Biorobotics Laboratory BioRob

Biped Locomotion and Stability

a Practical Approach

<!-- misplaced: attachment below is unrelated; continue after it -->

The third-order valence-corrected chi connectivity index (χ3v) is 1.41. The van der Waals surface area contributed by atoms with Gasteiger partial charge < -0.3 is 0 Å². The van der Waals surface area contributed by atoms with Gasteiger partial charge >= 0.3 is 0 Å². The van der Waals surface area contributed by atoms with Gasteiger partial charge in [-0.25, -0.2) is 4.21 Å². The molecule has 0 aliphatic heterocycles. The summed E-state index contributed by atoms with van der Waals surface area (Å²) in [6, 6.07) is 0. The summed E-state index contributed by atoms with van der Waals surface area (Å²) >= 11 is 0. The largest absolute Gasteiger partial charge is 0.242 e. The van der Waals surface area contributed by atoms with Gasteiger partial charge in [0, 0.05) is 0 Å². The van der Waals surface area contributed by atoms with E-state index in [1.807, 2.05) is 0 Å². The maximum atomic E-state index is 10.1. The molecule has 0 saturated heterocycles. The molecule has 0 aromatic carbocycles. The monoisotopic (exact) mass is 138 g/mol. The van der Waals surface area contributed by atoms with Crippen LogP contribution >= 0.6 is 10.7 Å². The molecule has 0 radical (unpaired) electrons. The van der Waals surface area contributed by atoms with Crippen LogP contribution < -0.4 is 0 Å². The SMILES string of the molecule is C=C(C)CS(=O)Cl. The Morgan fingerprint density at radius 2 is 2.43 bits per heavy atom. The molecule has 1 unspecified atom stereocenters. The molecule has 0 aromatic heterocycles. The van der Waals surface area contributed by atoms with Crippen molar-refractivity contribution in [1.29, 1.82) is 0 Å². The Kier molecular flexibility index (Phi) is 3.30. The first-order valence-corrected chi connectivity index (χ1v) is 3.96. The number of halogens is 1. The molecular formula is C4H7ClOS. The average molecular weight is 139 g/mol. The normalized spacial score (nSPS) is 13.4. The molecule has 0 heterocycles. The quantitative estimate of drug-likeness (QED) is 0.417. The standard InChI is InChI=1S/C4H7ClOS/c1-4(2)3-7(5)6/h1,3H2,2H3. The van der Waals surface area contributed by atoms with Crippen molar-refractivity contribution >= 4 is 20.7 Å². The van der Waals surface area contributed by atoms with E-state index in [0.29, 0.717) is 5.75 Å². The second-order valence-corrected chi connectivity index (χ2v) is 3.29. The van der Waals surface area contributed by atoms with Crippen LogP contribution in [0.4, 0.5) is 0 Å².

Biped locomotion has proven to be a very hard problem to solve. At current date, there exists no humanoid robot that can move as dynamic and robust as humans do. Even though there has been much research and certainly some interesting progress in biped locomotion, there is certainly no single solution that provides robots with the same capabilities as humans. What seems to be especially lacking is a quantitative method for comparing dierent solutions. In this work a general method for designing a locomotion controller, independent of the type of robot, is presented. Three distinct stages are identified: Designing the nominal gait, finding a proper encoding of the nominal gait and augmenting the nominal gait to provide stabilization. A nominal gait was successfully evolved using Particle Swarm Optimization algorithms. The nominal gait was encoded into a CPG Network which represents the controller as a dynamical system. Furthermore, a general framework of measuring stability, independent of robot and controller is defined. This allows quantitative comparison of controllers, feedback integration and gaits. Within this framework, stability of the nominal gait was compared with integration of feedback into the CPG. A significant improvement of stability under external perturbation was achieved using simple feedback.